I was 17 when my best friend told me he was gay. At the time it was a shock - I’d never (at least as far as I knew at the time) known a gay person before. I was full of questions and confusion. I think most teenagers today would have a much healthier and more prosaic reaction. As the years have passed I’ve come on a huge learning journey. It began with reading a deeply moving piece by Rabbi Steve Greenberg, under the pseudonym Yaakov Levado (literally Jacob alone, a phrase from the Torah at the time that Jacob wrestles the angel). Not long after writing this he came out as the first openly gay orthodox rabbi. It is a beautiful and quite devastating essay which begins with the words “I am an Orthodox rabbi and I am gay. For a long while I denied, rejected, railed against this truth. The life story that I had wanted — wife, kids, and a family that modelled Torah and hesed– turned out to be an impossible fantasy. I have begun to shape a new life story.”
Rabbi Greenberg considers the lines from Achari Mot (last week’s parasha) and today’s parasha Kedoshim :וְאִישׁ אֲשֶׁר יִשְׁכַּב אֶת־זָכָר מִשְׁכְּבֵי אִשָּׁה תּוֹעֵבָה עָשׂוּ שְׁנֵיהֶם מוֹת יוּמָתוּ .R. Greenberg explores whether there could be space for an orthodox man to live a gay life either with or without breaking the pretty explicit prohibition. Later in his scholarship, having come out, he begins the midrashic work of reinterpreting these lines in some pretty clever ways.
Now, the Torah contains incredible mitzvot, values and ethics, but also contains some really troubling parts. the Sotah ritual, the obligation for a rapist to marry his victim, the acceptance of slavery as a reality, in next week’s parasha, the disqualification of disabled priests from serving in the Temple… I could go on. Many of these episodes can be contextualised or re-interpreted, but this one gets to the heart of who a gay person is, and appears to tell them that their attraction, which God gave them, is wrong, a toevah. To read these verses without any acknowledgement, address or redress, is as if to condone them.
Steve Greenberg later, out the closet, wrote the following: “What is it like for a 14 year old to hear these two verses baldly read? Does he interpret the silence to mean that no one imagines it remotely possible that there is a gay person in the congregation? Would they really read this portion so blythly if they knew that sitting next to them in the shul is a gay person whom they know? Or worse, perhaps they know well that we are here and are intending our humilation.The ordinariness of the reading about a sexual perversity worthy of death, for a young person going through puberty is nothing short of suffocating.” He goes on to conclude that “the only remedy is speech”. So we in Kehillat Nashira have taken up his call.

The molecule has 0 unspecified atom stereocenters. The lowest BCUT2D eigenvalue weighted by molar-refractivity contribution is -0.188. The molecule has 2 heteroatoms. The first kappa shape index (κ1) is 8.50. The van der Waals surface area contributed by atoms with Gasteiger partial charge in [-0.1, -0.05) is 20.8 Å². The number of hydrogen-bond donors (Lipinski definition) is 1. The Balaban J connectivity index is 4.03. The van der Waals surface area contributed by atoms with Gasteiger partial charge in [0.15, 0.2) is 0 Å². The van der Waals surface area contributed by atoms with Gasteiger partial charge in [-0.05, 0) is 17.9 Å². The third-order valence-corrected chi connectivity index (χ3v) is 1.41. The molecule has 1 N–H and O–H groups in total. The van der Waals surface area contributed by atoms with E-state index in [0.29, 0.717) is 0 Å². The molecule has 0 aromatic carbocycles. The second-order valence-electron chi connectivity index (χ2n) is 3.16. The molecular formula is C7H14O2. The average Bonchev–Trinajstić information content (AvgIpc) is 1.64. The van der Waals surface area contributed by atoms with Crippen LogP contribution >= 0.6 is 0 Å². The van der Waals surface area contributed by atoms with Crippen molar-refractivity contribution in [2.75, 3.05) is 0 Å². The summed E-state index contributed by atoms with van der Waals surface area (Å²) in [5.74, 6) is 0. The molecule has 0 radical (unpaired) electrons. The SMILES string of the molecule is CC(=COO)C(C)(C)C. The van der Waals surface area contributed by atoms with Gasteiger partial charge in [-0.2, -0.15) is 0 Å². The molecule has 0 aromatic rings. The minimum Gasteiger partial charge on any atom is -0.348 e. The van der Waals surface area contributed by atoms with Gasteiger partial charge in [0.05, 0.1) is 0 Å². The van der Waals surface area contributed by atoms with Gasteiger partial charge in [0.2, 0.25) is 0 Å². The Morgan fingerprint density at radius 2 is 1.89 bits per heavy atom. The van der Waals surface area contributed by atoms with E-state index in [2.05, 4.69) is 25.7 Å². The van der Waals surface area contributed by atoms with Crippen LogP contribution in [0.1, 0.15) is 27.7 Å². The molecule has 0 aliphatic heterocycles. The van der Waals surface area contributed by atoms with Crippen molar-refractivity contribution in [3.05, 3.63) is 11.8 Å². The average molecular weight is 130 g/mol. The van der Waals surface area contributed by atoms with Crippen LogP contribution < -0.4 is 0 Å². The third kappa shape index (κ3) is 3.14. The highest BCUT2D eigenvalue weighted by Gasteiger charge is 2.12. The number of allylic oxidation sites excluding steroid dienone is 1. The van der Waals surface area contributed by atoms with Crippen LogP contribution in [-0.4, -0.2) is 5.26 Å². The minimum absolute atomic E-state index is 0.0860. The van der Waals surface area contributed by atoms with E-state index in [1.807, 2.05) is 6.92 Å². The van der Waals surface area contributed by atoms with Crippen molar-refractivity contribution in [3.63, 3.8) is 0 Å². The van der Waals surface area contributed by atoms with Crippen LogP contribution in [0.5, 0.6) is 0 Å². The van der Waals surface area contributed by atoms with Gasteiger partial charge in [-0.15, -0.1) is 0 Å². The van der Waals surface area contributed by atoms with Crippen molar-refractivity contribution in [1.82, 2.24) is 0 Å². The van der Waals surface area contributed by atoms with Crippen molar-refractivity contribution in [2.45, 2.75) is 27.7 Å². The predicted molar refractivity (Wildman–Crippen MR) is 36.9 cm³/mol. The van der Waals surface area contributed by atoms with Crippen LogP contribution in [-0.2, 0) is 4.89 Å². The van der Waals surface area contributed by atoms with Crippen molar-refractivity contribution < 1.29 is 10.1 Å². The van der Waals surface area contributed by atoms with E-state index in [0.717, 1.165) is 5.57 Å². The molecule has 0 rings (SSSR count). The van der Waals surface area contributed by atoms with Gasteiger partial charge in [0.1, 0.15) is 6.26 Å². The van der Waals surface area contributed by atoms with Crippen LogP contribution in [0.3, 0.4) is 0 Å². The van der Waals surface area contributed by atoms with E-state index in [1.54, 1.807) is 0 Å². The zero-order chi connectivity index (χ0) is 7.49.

Kehillat Nashira has met several times on Acharei Mot or Kedoshim and we’ve always taken the approach of addressing, rather than ignoring these verses. We want anyone sitting here who is gay, or who is an ally, to know that we won’t let these verses be read without acknowlegement of the pain they have caused historically and continue to cause today. It is not within our right to cut parts out of the Torah, but it is our right and indeed our obligation to stay in conversation with them as each generation evolves and develops.
This indeed is how I have come to see any problematic part of Torah - the Torah is the first word, not the last word. And it’s not just me saying this as a liberal modern orthdox person. This is our rabbinic tradition. The Talmud picks up where the Torah leaves off, and goodness our rabbinic laws look different from how they look in the Torah. Take as one example, the law of the ben tzorer u’moreh - the stubborn and rebellious child who curses his parents. Anyone here have teenagers? Or even toddlers? In the Torah, he is taken out to the gate by his parents and stoned to death. The rabbis of the Talmud were as shocked by this law as we are today. Their response was to creatively legalise it out of existence. To qualify as a ben tzoreh u’morer the child must be between 13 and 13 and ¼, he must steal specific quantities of meat offered to a certain idolatrous god and a certain Italian wine from his father, he must consume them away from home, and the parents must be similar in height, voice, and appearance. In the rabbis' own words “it never was and never will be”.
I’d like to recall today the ways that Kehillat Nashira has marked these verses over the years, and then offer you my own take for this year.
In 2016, Harris, whose BM parasha is Acharei Mot - Kedoshim gave a really beautiful dvar Torah which is on our website, noting his trepidation when leining these verses. His proposed three values that we should take on board:
Response 1: acknowledging the pain
Response 2: redoubling our efforts to be inclusive In this section he said he was proud that Kehillat Nashira has a rainbow flag on our website. But he suggested that our inclusive aspirations need to go beyond this and involve really challenging ourselves on how far we are prepared to go and how far we want to go.
Would our community offer an aliya to a man or woman in public recognition of their getting married to another man or woman the following week? Would our community proudly announce that kiddush was presented by a same-sex couple to celebrate a relationship anniversary? Would we allow a transgender person to choose which side of the mechitza they sat on, even if it appeared to be the non-obvious choice to us? As our rabbi in training, I’m proud to answer “yes” to all of these questions.